Our favourite type of health study is one that links much-loved carbohydrate, the potato, to seriously positive health benefits. And that is exactly what we have here!
Of course you've heard the reasoning why we should embrace the sweet potato over the standard white potato, but now there’s another science-approved potato that we should be adding to our shopping lists: the purple potato.
As reported by the UK’s Daily Mail, new research indicates that a diet including purple potatoes may decrease your risk of developing colon cancer.
In a study of pigs, researchers found that supplementing a high-calorie diet with purple potatoes led to a reduction in levels of interleukin-6 (IL-6) - a pro-inflammatory protein that studies have shown can promote colon cancer.
The study's co-author Jairam K.P. Vanamala, a professor of food sciences at Pennsylvania State University in State College, and colleagues say that their results support previous research that claims that plant-based diets are linked to lower colon cancer risk.
The team also said that understanding how these food compounds work at a molecular level could lead to new drugs for cancer and other potentially fatal conditions.
In Australia, we call the starchy veg a Purple 'Congo' Potato. Its lumpy outward appearance may dissuade some from adding it to their trolley, but the inside of the potato is a vibrant purple that makes an impressive addition to a dish, like the barbecue classic: potato salad.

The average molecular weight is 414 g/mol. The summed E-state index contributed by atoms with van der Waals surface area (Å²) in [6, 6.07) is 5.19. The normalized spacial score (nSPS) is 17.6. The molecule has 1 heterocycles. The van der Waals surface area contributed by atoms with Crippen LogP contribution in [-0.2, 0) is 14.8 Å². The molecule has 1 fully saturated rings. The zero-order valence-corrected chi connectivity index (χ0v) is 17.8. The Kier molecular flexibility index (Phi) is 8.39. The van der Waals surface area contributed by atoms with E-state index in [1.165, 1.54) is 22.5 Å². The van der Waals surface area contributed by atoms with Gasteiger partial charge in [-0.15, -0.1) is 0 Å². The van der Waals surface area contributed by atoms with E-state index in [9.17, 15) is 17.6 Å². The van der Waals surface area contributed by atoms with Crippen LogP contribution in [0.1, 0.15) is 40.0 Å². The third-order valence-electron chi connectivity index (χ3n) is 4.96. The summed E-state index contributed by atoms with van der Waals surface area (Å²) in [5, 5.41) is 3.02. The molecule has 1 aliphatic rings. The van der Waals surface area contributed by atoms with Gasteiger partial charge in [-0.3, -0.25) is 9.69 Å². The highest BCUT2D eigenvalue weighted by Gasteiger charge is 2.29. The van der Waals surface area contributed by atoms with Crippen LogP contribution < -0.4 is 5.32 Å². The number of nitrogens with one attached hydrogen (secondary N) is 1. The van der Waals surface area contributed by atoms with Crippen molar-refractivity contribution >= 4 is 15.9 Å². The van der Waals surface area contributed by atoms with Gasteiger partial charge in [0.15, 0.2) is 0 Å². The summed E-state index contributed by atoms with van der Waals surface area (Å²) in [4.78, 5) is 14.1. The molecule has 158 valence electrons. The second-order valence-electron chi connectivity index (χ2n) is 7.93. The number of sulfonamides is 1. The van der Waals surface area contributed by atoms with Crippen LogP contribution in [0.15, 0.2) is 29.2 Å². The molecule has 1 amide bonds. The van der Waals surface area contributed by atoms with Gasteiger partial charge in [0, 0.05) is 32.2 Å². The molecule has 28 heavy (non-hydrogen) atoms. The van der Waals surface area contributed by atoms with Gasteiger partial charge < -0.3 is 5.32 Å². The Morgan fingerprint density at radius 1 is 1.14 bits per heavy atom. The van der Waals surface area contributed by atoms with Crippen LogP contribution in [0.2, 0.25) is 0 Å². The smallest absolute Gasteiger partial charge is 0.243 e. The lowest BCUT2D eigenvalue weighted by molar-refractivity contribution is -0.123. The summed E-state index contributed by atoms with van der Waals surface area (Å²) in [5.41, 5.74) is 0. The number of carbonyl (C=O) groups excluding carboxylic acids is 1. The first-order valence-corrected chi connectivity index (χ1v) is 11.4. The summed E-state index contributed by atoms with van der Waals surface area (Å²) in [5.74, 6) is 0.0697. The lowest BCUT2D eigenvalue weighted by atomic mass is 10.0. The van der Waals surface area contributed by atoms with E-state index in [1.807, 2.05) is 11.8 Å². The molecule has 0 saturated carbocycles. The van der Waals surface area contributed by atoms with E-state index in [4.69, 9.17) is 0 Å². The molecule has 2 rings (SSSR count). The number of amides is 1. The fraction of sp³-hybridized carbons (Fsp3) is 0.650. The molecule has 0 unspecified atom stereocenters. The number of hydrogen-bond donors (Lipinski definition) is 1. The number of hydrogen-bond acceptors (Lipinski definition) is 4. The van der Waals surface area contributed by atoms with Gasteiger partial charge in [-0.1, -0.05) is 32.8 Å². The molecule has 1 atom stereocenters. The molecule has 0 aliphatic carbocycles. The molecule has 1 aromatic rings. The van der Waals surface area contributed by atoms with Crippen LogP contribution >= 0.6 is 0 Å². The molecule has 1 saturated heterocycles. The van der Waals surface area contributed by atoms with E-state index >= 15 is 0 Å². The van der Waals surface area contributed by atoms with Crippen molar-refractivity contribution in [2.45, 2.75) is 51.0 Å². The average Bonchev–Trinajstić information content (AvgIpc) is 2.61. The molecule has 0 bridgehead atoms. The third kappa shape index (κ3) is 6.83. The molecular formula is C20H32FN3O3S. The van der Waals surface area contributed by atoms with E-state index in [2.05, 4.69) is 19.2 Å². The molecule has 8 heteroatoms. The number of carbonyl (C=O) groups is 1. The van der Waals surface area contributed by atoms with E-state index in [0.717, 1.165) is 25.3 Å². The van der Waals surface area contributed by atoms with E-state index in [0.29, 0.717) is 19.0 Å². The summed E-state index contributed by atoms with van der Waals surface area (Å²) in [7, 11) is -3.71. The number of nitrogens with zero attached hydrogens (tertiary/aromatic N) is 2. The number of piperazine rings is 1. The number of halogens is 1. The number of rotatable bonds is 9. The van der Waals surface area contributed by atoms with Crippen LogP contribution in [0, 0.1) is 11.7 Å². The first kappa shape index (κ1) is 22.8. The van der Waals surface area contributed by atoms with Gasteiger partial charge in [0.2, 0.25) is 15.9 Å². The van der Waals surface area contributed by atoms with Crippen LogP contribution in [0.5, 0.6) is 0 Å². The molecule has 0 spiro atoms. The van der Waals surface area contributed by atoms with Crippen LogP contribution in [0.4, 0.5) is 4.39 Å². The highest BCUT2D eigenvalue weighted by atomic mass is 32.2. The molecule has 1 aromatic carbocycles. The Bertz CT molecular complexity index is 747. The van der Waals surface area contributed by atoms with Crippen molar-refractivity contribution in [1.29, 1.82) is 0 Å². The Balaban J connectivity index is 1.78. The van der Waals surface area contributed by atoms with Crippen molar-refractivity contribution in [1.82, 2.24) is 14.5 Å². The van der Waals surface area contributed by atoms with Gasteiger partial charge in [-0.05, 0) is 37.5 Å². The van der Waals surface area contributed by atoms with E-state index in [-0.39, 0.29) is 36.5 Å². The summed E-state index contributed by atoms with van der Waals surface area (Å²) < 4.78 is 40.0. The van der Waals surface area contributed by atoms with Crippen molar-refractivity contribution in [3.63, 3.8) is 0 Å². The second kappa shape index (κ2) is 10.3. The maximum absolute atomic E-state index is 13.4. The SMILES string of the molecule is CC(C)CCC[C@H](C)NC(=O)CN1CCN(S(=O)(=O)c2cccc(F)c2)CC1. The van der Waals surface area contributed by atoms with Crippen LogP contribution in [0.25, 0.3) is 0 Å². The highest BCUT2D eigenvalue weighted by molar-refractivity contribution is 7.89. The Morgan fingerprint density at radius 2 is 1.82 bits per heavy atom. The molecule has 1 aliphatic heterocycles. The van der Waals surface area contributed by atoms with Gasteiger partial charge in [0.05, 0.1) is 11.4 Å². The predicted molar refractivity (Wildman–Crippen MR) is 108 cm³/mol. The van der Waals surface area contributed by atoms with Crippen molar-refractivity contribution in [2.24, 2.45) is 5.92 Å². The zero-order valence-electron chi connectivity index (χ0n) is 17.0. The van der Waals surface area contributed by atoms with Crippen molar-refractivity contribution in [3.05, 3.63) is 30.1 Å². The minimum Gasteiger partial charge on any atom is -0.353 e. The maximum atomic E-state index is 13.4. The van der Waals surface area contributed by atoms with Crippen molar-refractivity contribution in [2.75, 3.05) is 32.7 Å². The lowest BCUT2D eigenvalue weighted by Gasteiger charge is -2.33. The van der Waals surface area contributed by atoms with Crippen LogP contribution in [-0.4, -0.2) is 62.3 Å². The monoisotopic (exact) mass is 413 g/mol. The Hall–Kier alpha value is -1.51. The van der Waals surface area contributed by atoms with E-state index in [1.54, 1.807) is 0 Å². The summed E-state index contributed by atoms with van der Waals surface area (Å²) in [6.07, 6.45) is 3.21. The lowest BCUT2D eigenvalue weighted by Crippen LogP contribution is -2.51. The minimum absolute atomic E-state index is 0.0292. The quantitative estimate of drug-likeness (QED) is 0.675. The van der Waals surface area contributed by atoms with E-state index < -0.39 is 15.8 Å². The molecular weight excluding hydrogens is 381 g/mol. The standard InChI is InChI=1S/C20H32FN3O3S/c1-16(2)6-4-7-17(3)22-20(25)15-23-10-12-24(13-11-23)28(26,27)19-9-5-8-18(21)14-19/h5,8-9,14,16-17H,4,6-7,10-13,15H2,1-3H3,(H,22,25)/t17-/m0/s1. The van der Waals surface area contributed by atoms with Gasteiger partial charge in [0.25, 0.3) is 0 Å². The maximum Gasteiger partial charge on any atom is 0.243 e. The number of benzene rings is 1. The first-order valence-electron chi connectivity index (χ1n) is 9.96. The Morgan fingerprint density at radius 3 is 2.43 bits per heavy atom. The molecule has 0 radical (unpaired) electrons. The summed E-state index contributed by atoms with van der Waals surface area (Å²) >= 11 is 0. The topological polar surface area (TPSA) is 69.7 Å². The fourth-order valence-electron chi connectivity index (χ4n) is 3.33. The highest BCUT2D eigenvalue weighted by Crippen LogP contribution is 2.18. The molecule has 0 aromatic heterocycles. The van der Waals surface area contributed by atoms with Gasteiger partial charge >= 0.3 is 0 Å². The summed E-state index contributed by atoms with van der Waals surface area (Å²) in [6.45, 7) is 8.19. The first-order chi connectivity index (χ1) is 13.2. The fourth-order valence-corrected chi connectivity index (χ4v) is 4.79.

As with many colourful fruits and vegetables, purple potatoes contain beneficial nutrients at significantly higher levels than their white-fleshed counterparts.
"Specifically, purple-fleshed potatoes are rich in phenolic acids and anthocyanins," the researchers said.
"White potatoes may have helpful compounds, but the purple potatoes have much greater concentrations of these anti-inflammatory, antioxidant compounds."
In Australia Colorectal cancer is the third most commonly diagnosed cancer. In 2017, it is estimated that 16,682 new cases of colorectal cancer will be diagnosed.
Other studies have suggested that dietary changes - like reducing meat consumption and increasing the intake of grains, fruits, and vegetables - can help to lower the risk of colon cancer. And what Professor Vanamala and team have found, expands on these findings.
"What we are learning is that food is a double-edge sword - it may promote disease, but it may also help prevent chronic diseases, like colon cancer," said Professor Vanamala.
"What we don't know is, 'how does this food work on the molecular level?' This study is a step in that direction."